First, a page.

Lumpfish roe

Oysters
 Making the move around to the 'proper' side of the bar, I was once again presented with the menu and wine list, and again ordered two dishes at once. Like a classic tapas bar, you can order as much or as little as you want, in whatever stages suit you. When items are ready, they are brought to you, so you have something in front of you while you wait for the rest, or if you don't wish to hurry, order one at a time- a great way to eat in my opinion.
Oyster condiment
 Having ordered a hot and a cold dish at the same time, the cold oysters showed up first, one of each type they serve- Danish fjord oyster, and three from brittany- perle noir, fines and speciales de gillardeau. I was surprised at the distinct difference in flavour, texture and minerality of the four types, having previously only having had one type in one serving before. The condiment which came with the oysters was a perfect balance of sweetness, acidity and fresh herbal flavour and was a mix of celery vinegar, diced apple and dill oil.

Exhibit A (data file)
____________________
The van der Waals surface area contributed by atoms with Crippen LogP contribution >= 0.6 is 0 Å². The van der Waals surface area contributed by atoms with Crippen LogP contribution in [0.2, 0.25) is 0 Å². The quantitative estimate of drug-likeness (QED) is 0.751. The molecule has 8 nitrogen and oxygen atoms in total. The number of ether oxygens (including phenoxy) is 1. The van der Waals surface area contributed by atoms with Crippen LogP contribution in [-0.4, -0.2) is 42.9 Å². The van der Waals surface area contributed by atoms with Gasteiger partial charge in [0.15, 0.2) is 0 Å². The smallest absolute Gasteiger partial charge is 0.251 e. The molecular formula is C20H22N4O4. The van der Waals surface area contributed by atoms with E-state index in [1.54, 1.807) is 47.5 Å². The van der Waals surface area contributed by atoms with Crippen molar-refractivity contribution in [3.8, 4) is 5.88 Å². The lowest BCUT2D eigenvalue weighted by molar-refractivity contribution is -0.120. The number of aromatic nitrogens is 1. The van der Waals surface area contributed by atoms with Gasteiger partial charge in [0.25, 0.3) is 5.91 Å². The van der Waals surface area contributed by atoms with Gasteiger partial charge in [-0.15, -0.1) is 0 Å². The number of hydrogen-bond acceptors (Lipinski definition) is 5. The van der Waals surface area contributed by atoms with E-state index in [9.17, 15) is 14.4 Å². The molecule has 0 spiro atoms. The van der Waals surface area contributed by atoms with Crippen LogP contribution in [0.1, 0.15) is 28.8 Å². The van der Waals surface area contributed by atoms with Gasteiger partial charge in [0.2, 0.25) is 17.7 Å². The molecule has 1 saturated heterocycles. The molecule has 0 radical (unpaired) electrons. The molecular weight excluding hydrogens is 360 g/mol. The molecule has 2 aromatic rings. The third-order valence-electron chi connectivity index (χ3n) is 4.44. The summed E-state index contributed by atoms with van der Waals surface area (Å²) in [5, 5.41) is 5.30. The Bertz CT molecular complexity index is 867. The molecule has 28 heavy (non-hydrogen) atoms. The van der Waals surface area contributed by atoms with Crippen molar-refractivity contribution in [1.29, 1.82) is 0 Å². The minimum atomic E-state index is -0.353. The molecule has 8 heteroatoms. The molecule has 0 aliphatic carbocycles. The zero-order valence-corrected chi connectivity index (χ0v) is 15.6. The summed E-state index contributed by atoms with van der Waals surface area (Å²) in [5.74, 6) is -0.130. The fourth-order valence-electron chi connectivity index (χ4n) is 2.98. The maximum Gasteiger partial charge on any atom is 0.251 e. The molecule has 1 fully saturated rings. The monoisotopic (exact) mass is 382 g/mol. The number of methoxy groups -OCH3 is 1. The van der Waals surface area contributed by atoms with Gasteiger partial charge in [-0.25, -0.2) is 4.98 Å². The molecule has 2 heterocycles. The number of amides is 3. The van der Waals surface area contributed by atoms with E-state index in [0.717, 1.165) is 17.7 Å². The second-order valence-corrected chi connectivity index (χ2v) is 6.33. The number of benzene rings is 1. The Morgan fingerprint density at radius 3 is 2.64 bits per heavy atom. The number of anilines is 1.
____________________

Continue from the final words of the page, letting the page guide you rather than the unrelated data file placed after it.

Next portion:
Plaice
 Just as I slurped my last oyster, a beautiful dish of plaice, white wine, almonds and eggs arrived. baked on the bone, then filleted, the fish was at the point of being cooked which all chefs love, moist, yet firm, and full of taste. the accompaniments worked well, and the salsify rolled in fried citrus rye bread crumbs was fantastic. When I look back at the rest of the menu, I'm almost surprised I ordered the dish, but looking back at the photos, I'm glad I did. The warm sweet almonds and the soft yolk mixed into the rich beurre blanc, and created a very special sauce. A lovely, surprising dish.